Why does the Mystery Warrior have blond hair, light coloured eyes, fair skin, and facial hair?

Classical sources describe the Gauls as having fair hair and light coloured skin. The below quote comes from Diodorus Siculus, an ancient Greek historian, writing in circa 60 BC - 30 BC.

The Gauls are tall of body, with rippling muscles, and white of skin, and their hair is blond,
and not only naturally so, but they make it their practice to increase the distinguishing
colour by which nature has given it. For they are always washing their hair in limewater,
and they pull it back from their forehead to the top of the head and back to the nape of the
neck... Some of them shave their beards, but others let it grow a little; and the nobles shave
their cheeks, but they let the moustache grow until it covers the mouth

DIODORUS SICULUS; BIBLIOTHECA HISTORICA; 4.5.38, 60 BC - 30 BC

In the 4th Century AD Ammianus Marcellinus, a Roman soldier and historian wrote:

Almost all the Gauls are of tall stature, fair and ruddy, terrible for the fierceness of their eyes.

AMMIANUS MARCELLINUS; RES GESTAE; 15.12.1, 4TH CENTURY AD

Why does the helmet have a plume and why have we chosen red horse hair?

Helmet crests are commonly depicted on a range of objects, in paintings, sculptures and architecture predating the Mystery Warrior. Although no organics were found to confirm the presence of a plume, the u-shaped mount running along the top of the openwork suggests that such a plume would have been present. This is likely to have been either fur, hair or feathers. We have opted to show the effect of dyed horse-hair as one of the most striking possibilities, based on the evidence that he was a horse-rider. Other possibilities could include boar-bristle (as a celebrated fearsome wild species) or even a plume of chicken-feathers (evoking the fighting cock: still a powerful symbol of Gallic martial prowess). The colour red was chosen as the martial colour, associated with fighting and warfare.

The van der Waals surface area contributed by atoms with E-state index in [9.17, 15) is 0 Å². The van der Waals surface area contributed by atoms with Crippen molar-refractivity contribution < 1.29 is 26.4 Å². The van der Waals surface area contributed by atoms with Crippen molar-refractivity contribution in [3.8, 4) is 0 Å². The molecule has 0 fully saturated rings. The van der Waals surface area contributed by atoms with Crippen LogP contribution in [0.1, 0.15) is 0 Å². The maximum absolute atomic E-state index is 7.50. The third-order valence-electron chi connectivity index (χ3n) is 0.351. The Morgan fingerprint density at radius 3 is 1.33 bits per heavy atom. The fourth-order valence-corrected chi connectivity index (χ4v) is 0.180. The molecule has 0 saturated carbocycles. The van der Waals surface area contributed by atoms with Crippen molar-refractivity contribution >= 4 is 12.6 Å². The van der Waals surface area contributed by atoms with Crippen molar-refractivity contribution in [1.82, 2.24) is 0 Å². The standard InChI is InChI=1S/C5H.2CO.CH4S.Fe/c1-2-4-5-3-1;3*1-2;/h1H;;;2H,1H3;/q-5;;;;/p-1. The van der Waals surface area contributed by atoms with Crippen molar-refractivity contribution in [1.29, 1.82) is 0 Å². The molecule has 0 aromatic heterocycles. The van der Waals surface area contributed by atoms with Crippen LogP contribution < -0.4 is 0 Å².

How have we decided on the colour and pattern of his clothing?

The colours and patterns chosen for the clothing for the Mystery Warrior in this representation are known to have been achievable using Iron Age techniques and materials. Evidence for this comes from the Hallstatt textiles. Since 1849 more than 565 textile fragments have been excavated at Hallstatt in Upper Austria. These textiles date from the early Iron Age and even the Bronze Age.

How was the shape and style of the shield chosen?

The shape and style of the shield chosen in this representation is inspired by both archaeological evidence, such as the partial wooden remains of a shield from La Tene, France which dates to the 3rd Century BC, as well as the numerous depictions of shields on sculptures, buildings and other objects contemporary to the Mystery Warrior.

We opted not to include decoration on the shield and have instead given the shield a light white finish over the underlying woodgrain effect in order to not to detract from the detail of the shield boss.